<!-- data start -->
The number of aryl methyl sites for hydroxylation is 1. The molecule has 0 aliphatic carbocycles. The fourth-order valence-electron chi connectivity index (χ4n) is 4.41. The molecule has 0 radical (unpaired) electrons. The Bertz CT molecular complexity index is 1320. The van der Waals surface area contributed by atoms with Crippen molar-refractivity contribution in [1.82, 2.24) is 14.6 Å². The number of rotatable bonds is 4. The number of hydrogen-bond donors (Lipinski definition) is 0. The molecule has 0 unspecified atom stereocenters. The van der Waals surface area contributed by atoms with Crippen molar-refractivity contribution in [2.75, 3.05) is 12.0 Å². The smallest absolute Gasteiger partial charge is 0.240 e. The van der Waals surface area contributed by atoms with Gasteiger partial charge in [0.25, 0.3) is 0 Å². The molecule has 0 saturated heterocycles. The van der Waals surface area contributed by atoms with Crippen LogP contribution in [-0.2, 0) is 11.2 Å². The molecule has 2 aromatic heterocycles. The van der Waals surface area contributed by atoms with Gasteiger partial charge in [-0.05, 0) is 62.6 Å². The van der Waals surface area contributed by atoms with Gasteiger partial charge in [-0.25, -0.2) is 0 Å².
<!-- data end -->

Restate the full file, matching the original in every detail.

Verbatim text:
The number of aryl methyl sites for hydroxylation is 1. The molecule has 0 aliphatic carbocycles. The fourth-order valence-electron chi connectivity index (χ4n) is 4.41. The molecule has 0 radical (unpaired) electrons. The Bertz CT molecular complexity index is 1320. The van der Waals surface area contributed by atoms with Crippen molar-refractivity contribution in [1.82, 2.24) is 14.6 Å². The number of rotatable bonds is 4. The number of hydrogen-bond donors (Lipinski definition) is 0. The molecule has 0 unspecified atom stereocenters. The van der Waals surface area contributed by atoms with Crippen molar-refractivity contribution in [2.75, 3.05) is 12.0 Å². The smallest absolute Gasteiger partial charge is 0.240 e. The van der Waals surface area contributed by atoms with Gasteiger partial charge in [0.25, 0.3) is 0 Å². The molecule has 0 saturated heterocycles. The van der Waals surface area contributed by atoms with Crippen LogP contribution in [-0.2, 0) is 11.2 Å². The molecule has 2 aromatic heterocycles. The van der Waals surface area contributed by atoms with Gasteiger partial charge in [-0.05, 0) is 62.6 Å². The van der Waals surface area contributed by atoms with Gasteiger partial charge in [-0.25, -0.2) is 0 Å².